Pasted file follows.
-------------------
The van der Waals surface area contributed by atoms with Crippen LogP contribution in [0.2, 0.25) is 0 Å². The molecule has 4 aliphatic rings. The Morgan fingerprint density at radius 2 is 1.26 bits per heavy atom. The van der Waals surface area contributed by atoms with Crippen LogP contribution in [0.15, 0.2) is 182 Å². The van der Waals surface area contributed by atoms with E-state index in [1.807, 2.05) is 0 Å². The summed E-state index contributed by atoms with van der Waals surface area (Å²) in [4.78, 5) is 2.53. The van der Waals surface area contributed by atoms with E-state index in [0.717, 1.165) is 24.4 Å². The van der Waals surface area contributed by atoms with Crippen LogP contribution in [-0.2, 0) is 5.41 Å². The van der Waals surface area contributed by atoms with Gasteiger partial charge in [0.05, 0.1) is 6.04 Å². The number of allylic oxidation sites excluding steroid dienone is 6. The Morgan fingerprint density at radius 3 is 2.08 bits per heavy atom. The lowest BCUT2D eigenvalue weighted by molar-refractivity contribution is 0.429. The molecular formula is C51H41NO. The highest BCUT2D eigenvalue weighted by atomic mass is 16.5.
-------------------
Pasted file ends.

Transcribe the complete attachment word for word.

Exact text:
The van der Waals surface area contributed by atoms with Crippen LogP contribution in [0.2, 0.25) is 0 Å². The molecule has 4 aliphatic rings. The Morgan fingerprint density at radius 2 is 1.26 bits per heavy atom. The van der Waals surface area contributed by atoms with Crippen LogP contribution in [0.15, 0.2) is 182 Å². The van der Waals surface area contributed by atoms with E-state index in [1.807, 2.05) is 0 Å². The summed E-state index contributed by atoms with van der Waals surface area (Å²) in [4.78, 5) is 2.53. The van der Waals surface area contributed by atoms with E-state index in [0.717, 1.165) is 24.4 Å². The van der Waals surface area contributed by atoms with Crippen LogP contribution in [-0.2, 0) is 5.41 Å². The van der Waals surface area contributed by atoms with Gasteiger partial charge in [0.05, 0.1) is 6.04 Å². The number of allylic oxidation sites excluding steroid dienone is 6. The Morgan fingerprint density at radius 3 is 2.08 bits per heavy atom. The lowest BCUT2D eigenvalue weighted by molar-refractivity contribution is 0.429. The molecular formula is C51H41NO. The highest BCUT2D eigenvalue weighted by atomic mass is 16.5.